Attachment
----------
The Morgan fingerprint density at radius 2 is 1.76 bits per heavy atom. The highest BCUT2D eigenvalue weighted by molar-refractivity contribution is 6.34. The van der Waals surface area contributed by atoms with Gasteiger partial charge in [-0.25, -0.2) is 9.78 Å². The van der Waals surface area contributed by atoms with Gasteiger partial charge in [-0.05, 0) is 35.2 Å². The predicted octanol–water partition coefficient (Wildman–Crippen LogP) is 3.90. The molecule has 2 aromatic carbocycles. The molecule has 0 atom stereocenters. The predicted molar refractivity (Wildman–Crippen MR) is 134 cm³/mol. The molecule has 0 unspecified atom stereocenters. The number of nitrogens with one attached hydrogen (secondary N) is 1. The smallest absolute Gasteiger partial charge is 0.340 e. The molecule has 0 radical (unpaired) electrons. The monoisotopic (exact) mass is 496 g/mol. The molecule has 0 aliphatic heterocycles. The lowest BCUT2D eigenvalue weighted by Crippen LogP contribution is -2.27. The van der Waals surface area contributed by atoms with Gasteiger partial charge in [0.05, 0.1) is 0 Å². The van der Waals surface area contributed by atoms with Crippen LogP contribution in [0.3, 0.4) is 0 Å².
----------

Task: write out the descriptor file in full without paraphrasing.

The Morgan fingerprint density at radius 2 is 1.76 bits per heavy atom. The highest BCUT2D eigenvalue weighted by molar-refractivity contribution is 6.34. The van der Waals surface area contributed by atoms with Gasteiger partial charge in [-0.25, -0.2) is 9.78 Å². The van der Waals surface area contributed by atoms with Gasteiger partial charge in [-0.05, 0) is 35.2 Å². The predicted octanol–water partition coefficient (Wildman–Crippen LogP) is 3.90. The molecule has 2 aromatic carbocycles. The molecule has 0 atom stereocenters. The predicted molar refractivity (Wildman–Crippen MR) is 134 cm³/mol. The molecule has 0 unspecified atom stereocenters. The number of nitrogens with one attached hydrogen (secondary N) is 1. The smallest absolute Gasteiger partial charge is 0.340 e. The molecule has 0 radical (unpaired) electrons. The monoisotopic (exact) mass is 496 g/mol. The molecule has 0 aliphatic heterocycles. The lowest BCUT2D eigenvalue weighted by Crippen LogP contribution is -2.27. The van der Waals surface area contributed by atoms with Gasteiger partial charge in [0.05, 0.1) is 0 Å². The van der Waals surface area contributed by atoms with Crippen LogP contribution in [0.3, 0.4) is 0 Å².